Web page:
paper: pretty paper. true stories. {and scrapbooking classes with cupcakes.}: On The Writing Process

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On The Writing Process

notes on my scrapbook writing process @

For an expat, I find I mix with surprisingly few other expats here in London, but from time to time stumble upon someone with a similar experience of growing up stateside yet living here as an adult and how some things in that combination just become a little humorous or unexpected or occasionally downright frustrating. The writer behind Angloyankophile is one of these types perfect for these conversations, but we’ve only ever conversed on Twitter and, to our knowledge, have never been in the same place at the same time. I was very honoured when she asked me to participate in the ‘Writing Process Blog Tour’ by taking a week to answer some questions about how and why I write.

I started immediately.

It took me two weeks.

I think this says all you need to know about my writing process, but should you wish to know more, I can humour you!

notes on my scrapbook writing process @

What writing are you working on?
I’m getting back to my true inner voice. She disappeared a bit before Wonder Boy arrived and she is only starting to reappear. I’m okay with that: there are so many jokes about ‘baby brain’ for a reason, and it is something I have found very challenging. My mind is muddled, it’s difficult to focus, and broken sleep even leads me to get stuck in the middle of a sentence because I can’t remember the word I wanted to use. On the whole, none of this bothers me too much, because I assume it will gradually fall away. Some friends have told me it all falls away; others say they have never felt as sharp as before. The only worry I have had is that I really don’t want to forget the stories from those early weeks, and as a result I’m making some compromises in writing things more simply and succinctly than might have a year ago. (Though, looking at this paragraph, I can clearly still ramble.) My hope is that the scrapbook format means I can go back and add in more detail as I find my voice again, and I’ll be able to document everything I want in a way that sounds right to my ear at some point.

notes on my scrapbook writing process @

How does your work differ from others of its genre?
There are as many writing styles as there are scrapbookers, surely? I remember when we originally pitched ourselves as a team at Scrapbook Inspirations magazine (obligatory sigh), we each had a subtitle of ‘the one with…’ and I was ‘the one with all the words’. I love pages that have longer stories, though I certainly don’t have a long story on every layout. I love that I jump around and tell stories in bits and pieces, in this strangely organic way of building my life story as I reflect and learn from my experiences. Perhaps the part of my process that differs from many is how often I refer to my existing pages. I don’t make pages to file away and rarely look at them again. I make a page and put it in its home and when I decide to scrapbook something, I go to the album to find the place where that page will go. I read the journaling on the pages immediately before and after the spot where the new page will live. It directly informs how I will write on that page: it’s how the story builds over time, and it also prevents something that plagued me years ago. I would make multiple pages of an event at different times and then when put side by side, the journaling was pretty much the same. Now I know what has and hasn’t been said about that particular event and I can make a choice over what to write next to make that story more full and vivid.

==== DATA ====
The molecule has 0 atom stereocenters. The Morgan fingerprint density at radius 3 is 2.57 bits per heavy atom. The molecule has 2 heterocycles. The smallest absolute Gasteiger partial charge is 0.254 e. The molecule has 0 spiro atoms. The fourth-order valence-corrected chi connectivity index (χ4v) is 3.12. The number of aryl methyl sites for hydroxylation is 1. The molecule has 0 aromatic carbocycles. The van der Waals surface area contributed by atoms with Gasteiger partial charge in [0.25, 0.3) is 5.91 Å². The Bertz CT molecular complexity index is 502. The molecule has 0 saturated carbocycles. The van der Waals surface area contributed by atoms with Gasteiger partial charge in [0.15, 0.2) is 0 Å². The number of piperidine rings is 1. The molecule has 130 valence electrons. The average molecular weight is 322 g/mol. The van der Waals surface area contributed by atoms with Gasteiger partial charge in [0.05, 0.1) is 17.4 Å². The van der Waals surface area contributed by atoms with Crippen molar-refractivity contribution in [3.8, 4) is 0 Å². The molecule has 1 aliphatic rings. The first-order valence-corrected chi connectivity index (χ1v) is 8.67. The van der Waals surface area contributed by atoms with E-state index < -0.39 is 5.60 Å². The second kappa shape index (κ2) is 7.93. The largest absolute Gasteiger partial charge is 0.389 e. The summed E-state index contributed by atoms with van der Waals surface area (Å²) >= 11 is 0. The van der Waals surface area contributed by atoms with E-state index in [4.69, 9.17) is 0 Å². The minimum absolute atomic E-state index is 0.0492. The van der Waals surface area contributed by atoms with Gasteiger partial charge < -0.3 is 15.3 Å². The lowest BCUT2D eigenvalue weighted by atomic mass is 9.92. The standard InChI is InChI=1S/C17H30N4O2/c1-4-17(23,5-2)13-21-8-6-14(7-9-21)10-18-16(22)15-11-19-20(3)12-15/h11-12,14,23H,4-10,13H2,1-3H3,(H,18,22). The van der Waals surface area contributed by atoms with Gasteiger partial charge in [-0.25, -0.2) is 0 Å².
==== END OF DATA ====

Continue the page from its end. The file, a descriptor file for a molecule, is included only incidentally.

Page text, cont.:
Admittedly, I don’t think there is anything in particular that is exceptionally unique about the way I work from every single other scrapbooker out there! But we all have our own little patterns that feel right, and those are mine.

notes on my scrapbook writing process @

Why do you write what you do?
Because I don’t have the patience to write a novel. (I tried a few times when I was younger. I always failed, even if I bought a really special notebook and pen for drafting.)
Because scrapbooking is really my therapy. (It helps me remove the drama from life and focus on what is truly important.)
Because I am an observer. (The Boy and I can be somewhere together and we will remember the experience so differently. I always remember what people were doing and saying, for some reason.)
Because I am very, very fearful of what it would be like for my memory to slip away. (Honest admission. It has kept me awake at night since I was a very little girl.)

notes on my writing process @

How does your writing process work?
I have notebooks all over the place. I write in a different voice in longhand than typing (something I loved reading studies about when I was teaching and I tended to be pretty vocal about long-term plans that took the vast majority of writing to the keyboard) and I don’t do well with keeping one ongoing book (which is probably part of why I can’t write a novel). The Boy is a dedicated one-notebook-at-a-time person, so he carries his from room to room and place to place all the time. I keep one in every room. Then sometimes I switch them around to help my train of thought. I cut and paste (literally, rather than with keyboard shortcuts) and scribble in arrows and replace words. Most of that process doesn’t flow to typing for me, so the stuff I write by hand feels more genuine and composed to me. What I am realising as I write this explanation is that I’m pretty haphazard and all over the place. And also, I love fine point pens.